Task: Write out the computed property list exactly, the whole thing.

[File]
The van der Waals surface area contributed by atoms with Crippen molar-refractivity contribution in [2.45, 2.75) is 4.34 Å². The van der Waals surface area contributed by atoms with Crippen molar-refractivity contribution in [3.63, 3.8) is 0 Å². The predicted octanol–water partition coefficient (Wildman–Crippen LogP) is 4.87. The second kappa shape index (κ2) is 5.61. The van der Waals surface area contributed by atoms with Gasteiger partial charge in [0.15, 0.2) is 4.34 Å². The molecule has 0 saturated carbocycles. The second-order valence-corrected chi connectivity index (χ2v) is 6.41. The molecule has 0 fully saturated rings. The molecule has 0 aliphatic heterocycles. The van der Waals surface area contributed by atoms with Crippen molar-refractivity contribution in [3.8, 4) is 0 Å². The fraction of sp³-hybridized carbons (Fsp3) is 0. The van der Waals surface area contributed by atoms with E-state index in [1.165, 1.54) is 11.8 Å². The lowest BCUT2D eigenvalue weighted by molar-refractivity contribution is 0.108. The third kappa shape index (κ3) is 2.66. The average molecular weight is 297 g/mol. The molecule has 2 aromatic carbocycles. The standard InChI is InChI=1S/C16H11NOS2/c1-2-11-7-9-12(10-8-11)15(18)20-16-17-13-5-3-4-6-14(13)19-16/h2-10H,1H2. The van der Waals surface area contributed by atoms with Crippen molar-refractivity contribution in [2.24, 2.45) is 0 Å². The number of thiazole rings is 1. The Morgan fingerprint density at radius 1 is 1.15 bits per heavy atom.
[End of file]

The van der Waals surface area contributed by atoms with Crippen molar-refractivity contribution in [2.45, 2.75) is 4.34 Å². The van der Waals surface area contributed by atoms with Crippen molar-refractivity contribution in [3.63, 3.8) is 0 Å². The predicted octanol–water partition coefficient (Wildman–Crippen LogP) is 4.87. The second kappa shape index (κ2) is 5.61. The van der Waals surface area contributed by atoms with Gasteiger partial charge in [0.15, 0.2) is 4.34 Å². The molecule has 0 saturated carbocycles. The second-order valence-corrected chi connectivity index (χ2v) is 6.41. The molecule has 0 fully saturated rings. The molecule has 0 aliphatic heterocycles. The van der Waals surface area contributed by atoms with Crippen molar-refractivity contribution in [3.8, 4) is 0 Å². The fraction of sp³-hybridized carbons (Fsp3) is 0. The van der Waals surface area contributed by atoms with E-state index in [1.165, 1.54) is 11.8 Å². The lowest BCUT2D eigenvalue weighted by molar-refractivity contribution is 0.108. The third kappa shape index (κ3) is 2.66. The average molecular weight is 297 g/mol. The molecule has 2 aromatic carbocycles. The standard InChI is InChI=1S/C16H11NOS2/c1-2-11-7-9-12(10-8-11)15(18)20-16-17-13-5-3-4-6-14(13)19-16/h2-10H,1H2. The van der Waals surface area contributed by atoms with Crippen molar-refractivity contribution in [2.24, 2.45) is 0 Å². The number of thiazole rings is 1. The Morgan fingerprint density at radius 1 is 1.15 bits per heavy atom.